It seems as though some politically-motivated groups (3) are deliberately trying to undermine the saving mission and unity of the Russian Church by establishing some sort of marginal dissidence on Her fringes. Let us recall that the Patriarch has halted all dialogues with groups which have introduced priestesses against all previous Christian tradition (4). And this is despite criticism from politically correct liberals both in the West and in post-Soviet Russia. Let us also remember that in his first year as Patriarch, His Holiness celebrated over 220 services. Finally, let us recall these words which the Patriarch has said:

‘We must not only guard the unity of Universal Orthodoxy from any heresies and schisms, we must not only guard like the apple of our eye the unity of our Local Church, the Martyred Church, which has suffered so much to earn the right of being One and Undivided. We must also guard the unity of our parishes and monasteries, remembering that the main criterion in evaluating the activities of any Christian – from Patriarch to the simplest layperson – is love. If there is love, there is Christ! If there is no love, there is no Christ!’

(We express our thanks to Archpriest Andrei Novikov for his article of 17 July ‘On the Threshold of Schism’, The above article is a much condensed, but also altered and augmented version of his article. Translation, additional material and notes by Archpriest Andrew Phillips).


1.See also and in Russian This article was written after one individual in the Russian Church expressed a personal view in a German magazine, which contradicted that of the Church and also, clearly, his own Patriarch. Thus, he threatened to compromise the witness and missionary work of the Russian Orthodox Church in the heterodox world, which is why we had to react to it. See also the almost identical views of one ROCOR bishop on the same issue:

2. This refers to a fairly recent concelebration of a Romanian Orthodox bishop with (Greek) Catholics in Romania, for which he was censured by the Romanian Synod. However, a few Greek-speaking bishops and clergy also on occasion concelebrate to a limited extent with Roman Catholics or give them communion, as in a Greek church in Lisbon. For example, this also happens in the Paris Jurisdiction in Paris, where the philosopher and theorist Oliver Clement freely took communion in both the Orthodox and Roman Catholic churches. This also occurred once in the 1970s under Metropolitan Nikodim of the Soviet-epoch Moscow Patriarchate. In England, one tiny, recently-formed and mainly ex-Anglican group under the Patriarchate of Constantinople openly declared on its website that it gives communion to Non-Orthodox in certain circumstances. At least two priests of yet another tiny ex-Anglican group freely give communion to all and sundry.

3. A bishop of one such schismatic group wrote to me, denouncing my moderation and praising the work of the CIA! Thus he betrayed how he put politics above the Church of Christ.

4. In his interview with the Ukrainian media, published on 19 July 2010, His Holiness spoke of such purely secular phenomenon and moral relativism in this way:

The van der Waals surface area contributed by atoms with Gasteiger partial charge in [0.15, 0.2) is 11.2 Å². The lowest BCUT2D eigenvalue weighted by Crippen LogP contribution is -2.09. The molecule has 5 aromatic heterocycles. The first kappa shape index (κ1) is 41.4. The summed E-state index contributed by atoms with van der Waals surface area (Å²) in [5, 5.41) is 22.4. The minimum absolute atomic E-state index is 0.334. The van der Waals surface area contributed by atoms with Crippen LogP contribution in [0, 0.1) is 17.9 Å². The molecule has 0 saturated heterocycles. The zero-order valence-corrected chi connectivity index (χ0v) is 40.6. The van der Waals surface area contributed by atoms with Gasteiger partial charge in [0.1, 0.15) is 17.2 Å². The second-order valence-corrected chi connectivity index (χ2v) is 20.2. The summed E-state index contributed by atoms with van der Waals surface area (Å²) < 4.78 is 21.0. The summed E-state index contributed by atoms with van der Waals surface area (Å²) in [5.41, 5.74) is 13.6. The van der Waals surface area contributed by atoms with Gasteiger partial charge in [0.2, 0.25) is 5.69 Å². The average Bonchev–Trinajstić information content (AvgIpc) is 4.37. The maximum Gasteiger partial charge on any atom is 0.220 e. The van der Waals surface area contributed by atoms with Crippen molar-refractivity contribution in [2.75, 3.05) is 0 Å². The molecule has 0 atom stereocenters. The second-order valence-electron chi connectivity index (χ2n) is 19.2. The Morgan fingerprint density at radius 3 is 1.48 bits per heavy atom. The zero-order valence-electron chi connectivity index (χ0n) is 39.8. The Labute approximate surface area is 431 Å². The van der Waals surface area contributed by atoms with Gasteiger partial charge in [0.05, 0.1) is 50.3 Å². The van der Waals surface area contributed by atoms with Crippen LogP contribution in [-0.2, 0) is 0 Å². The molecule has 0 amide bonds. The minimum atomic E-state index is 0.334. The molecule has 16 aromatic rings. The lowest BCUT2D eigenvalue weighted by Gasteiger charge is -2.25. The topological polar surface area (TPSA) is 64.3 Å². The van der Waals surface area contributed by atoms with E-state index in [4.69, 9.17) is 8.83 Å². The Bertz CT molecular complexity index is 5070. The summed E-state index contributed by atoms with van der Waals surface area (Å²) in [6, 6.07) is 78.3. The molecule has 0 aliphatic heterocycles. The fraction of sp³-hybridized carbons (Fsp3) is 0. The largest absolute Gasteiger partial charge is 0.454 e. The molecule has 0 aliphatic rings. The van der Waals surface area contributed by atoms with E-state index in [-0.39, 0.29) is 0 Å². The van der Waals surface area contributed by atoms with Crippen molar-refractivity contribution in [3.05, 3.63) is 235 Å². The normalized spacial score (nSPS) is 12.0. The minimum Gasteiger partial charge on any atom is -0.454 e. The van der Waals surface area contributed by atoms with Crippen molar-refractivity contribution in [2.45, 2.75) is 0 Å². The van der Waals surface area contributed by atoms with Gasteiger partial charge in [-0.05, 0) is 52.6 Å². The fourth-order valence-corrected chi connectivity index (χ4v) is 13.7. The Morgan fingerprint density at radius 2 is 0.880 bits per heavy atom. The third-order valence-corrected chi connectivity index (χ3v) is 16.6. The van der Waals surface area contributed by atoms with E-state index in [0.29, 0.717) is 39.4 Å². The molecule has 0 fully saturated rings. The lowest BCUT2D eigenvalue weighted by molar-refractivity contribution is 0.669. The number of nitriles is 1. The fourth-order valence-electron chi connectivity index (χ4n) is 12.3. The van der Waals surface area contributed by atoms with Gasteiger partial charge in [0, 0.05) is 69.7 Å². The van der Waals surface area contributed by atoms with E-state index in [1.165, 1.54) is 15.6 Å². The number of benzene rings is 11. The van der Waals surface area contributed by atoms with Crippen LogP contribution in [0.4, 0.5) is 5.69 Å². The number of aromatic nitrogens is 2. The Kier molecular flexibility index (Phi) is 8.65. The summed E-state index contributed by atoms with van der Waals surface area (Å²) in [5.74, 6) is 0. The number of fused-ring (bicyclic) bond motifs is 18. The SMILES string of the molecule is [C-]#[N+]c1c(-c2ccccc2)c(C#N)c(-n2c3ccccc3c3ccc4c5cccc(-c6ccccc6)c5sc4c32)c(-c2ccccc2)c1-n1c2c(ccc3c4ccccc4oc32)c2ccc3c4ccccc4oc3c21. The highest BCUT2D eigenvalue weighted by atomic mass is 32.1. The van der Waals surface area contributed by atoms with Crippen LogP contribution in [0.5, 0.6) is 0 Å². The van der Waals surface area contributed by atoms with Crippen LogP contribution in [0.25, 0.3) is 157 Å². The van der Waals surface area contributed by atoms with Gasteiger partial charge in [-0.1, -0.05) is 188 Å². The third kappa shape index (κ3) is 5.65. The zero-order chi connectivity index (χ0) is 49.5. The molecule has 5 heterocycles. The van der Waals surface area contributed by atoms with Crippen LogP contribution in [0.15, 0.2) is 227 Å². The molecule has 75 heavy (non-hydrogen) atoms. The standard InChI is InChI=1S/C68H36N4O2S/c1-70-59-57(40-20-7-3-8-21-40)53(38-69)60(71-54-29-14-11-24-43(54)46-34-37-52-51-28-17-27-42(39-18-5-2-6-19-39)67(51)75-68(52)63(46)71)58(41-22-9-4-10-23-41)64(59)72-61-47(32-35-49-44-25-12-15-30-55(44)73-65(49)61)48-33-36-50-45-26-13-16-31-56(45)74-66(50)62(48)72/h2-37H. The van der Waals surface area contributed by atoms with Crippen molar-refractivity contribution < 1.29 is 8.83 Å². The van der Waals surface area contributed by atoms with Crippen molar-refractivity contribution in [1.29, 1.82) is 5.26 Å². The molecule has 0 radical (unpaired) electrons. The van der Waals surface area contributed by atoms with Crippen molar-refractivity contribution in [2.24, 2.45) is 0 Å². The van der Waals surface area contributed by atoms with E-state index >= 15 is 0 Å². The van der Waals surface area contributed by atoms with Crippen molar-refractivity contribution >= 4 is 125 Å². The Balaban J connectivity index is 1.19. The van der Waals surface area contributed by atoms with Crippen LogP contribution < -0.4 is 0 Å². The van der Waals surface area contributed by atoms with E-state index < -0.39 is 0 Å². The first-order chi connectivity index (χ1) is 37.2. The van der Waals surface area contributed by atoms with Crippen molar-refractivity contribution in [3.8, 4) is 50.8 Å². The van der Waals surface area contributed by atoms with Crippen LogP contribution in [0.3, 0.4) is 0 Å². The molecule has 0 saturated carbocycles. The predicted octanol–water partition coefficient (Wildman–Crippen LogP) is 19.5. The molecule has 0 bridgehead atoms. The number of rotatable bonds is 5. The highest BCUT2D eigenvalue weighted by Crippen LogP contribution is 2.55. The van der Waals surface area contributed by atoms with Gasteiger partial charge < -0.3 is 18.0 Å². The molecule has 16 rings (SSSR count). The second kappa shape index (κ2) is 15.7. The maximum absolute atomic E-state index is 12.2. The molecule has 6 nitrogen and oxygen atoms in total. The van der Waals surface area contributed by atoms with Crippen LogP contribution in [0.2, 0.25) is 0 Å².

‘Today, we encounter such phenomena (of living under secular laws) in modern Protestantism. It’s a very dangerous phenomenon, when under the influence of secular liberal views, the liberal clichés of these secular philosophies are repeated within the Protestant Churches, and become rooted in their religious consciousness.

That arose due to the female ‘priesthood’… something that was not dictated by missionary concerns. When I asked a Protestant leader, ‘Tell me, when you started to ordain women, did you increase your number of parishioners?’ He smiled and said, ‘No’. I said, ‘It was not a missionary project?’ He said, ‘No, it was just respect for human rights’. That’s how a secular concept of human rights was incorporated into theology and Church practice, in spite of the whole tradition of the Christian Church. Everything in the apostolic tradition precludes this practice, but for the sake of a secular liberal standard it was incorporated into Church life. A second analogous problem was their attitude to homosexuality. Here, a decision in favour of secular liberal standards distorted the Word of God. It’s written in black and white, that it’s a sin. What do you think? Our brethren said, ‘Well, no, one doesn’t have to understand it; this isn’t a sin, you know, that was just the cultural context of the time when the Apostle Paul wrote’. Therefore, for the sake of liberal standards, they even abandoned the source of their faith. Recently, I met a very responsible ecumenical leader. I talked to him about what’s happening in Protestantism, it’s alienating the Protestants from the Orthodox and the Catholics, thereby increasing the internal gap in the Christian world, and if it continues to grow, it will make it harder to defend Christian values. What he said to me not only amazed me, but at the same time it helped me to understand how deep the crisis is in Christianity. He calmly said to me, ‘What’s so special about that? We also differ on the problems of the Middle East, we also have different attitudes to the economic crisis… so, we have different attitudes to homosexuality’. I see a very grim future for any dialogue between the Orthodox and Protestant world, it will not change the situation, there will be an even greater alienation of the Protestant world from Orthodoxy, and thus a weakening of common Christian witness. Therefore, the task facing the Orthodox Church is to testify to the purity of the apostolic tradition and the purity of faith, especially to Non-Orthodox Christians’.